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World

Germany: An SPD-Green-Die Linke majority would have been possible

Translated Saturday 28 September 2013, by Harry Cross

This Monday, the French Front de Gauche heavily criticised the behaviour of the SPD and the Greens who could have formed with Die Linke a strong majority in the Bundestag with 42.7% of votes and 319 seats in total.

The CDU of Angela Merkel took 41.5% of votes and 311 seats in the legislative election on Sunday. “The SPD and the Greens refuse in principle any coalition with Die Linke, which has now emerged as the third political force in the country. This is a choice which betrays the needs of the popular classes of Germany and Europe” announced the Party of the European Left and the PCF in a communiqué.

“Bad news for the people of Europe”

“Angela Merkal, with the complicity of other governments and the Troika, has forced the application of austerity throughout Europe with an iron hand. She has used the strength of her country to protect the interests of finance and to protect those responsible for the crisis. She has been at the origin of a campaign of ideological intoxication against the south of Europe which has been divisive and strengthened the far right. Her re-election is good news for finance, but bad news for the people of Europe,” concluded the PEL, whose president is Pierre Laurent of the PCF.

The French Left Party is expressing the same tone, decrying in a statement that: “Mrs Merkel is able to win by default. The SPD could have chosen to create a majority alliance with Die Linke and the Greens. But, fixed in its expectation of a coalition with the right and its submission to liberalism, it cannot even envision such a Pink-Red-Green alliance. As with the Ayrault government in France, the Left is unable to rally around the SPD with the policies it proposes: rather, allied with the right-wing and German capitalists it divides the left. The important lesson of the German vote is that social-liberalism is the gravedigger of the left and is no longer of any public use.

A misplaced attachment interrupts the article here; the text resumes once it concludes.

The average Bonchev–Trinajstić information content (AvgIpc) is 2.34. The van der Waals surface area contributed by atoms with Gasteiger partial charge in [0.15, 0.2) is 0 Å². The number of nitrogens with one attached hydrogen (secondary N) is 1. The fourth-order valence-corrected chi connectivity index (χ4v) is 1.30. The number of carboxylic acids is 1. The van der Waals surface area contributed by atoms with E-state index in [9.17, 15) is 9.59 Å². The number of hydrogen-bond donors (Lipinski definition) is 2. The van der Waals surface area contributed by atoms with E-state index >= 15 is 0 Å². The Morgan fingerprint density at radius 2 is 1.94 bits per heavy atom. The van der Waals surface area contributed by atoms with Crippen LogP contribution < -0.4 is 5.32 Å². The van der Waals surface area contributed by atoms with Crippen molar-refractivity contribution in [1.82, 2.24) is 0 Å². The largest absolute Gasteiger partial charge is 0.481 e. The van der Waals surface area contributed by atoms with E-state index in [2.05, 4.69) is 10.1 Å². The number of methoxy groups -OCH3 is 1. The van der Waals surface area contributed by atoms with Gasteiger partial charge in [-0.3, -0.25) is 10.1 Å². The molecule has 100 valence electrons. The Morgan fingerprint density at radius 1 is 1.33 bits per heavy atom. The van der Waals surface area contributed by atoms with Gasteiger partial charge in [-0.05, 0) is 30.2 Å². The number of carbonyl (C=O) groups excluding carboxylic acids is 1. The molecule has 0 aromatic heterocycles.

64 parliamentarians elected

In contrast, the PCF and the Left Party welcome the strong score of Die Linke (8.6% of the vote and 64 parliamentarians elected). “After what can appropriately be deemed the abdication of the SPD, it comes down to Die Linke to take on the role of leader of the left and to propose an anti-austerity strategy, independently of the parties that submit to austerity”, insisted the party of Jean-Luc Mélenchon. “The other forces in the PEL will be at its side to continue to advance the alternative, in our respective countries as well as on the European level”, concluded the statement of the PEL.


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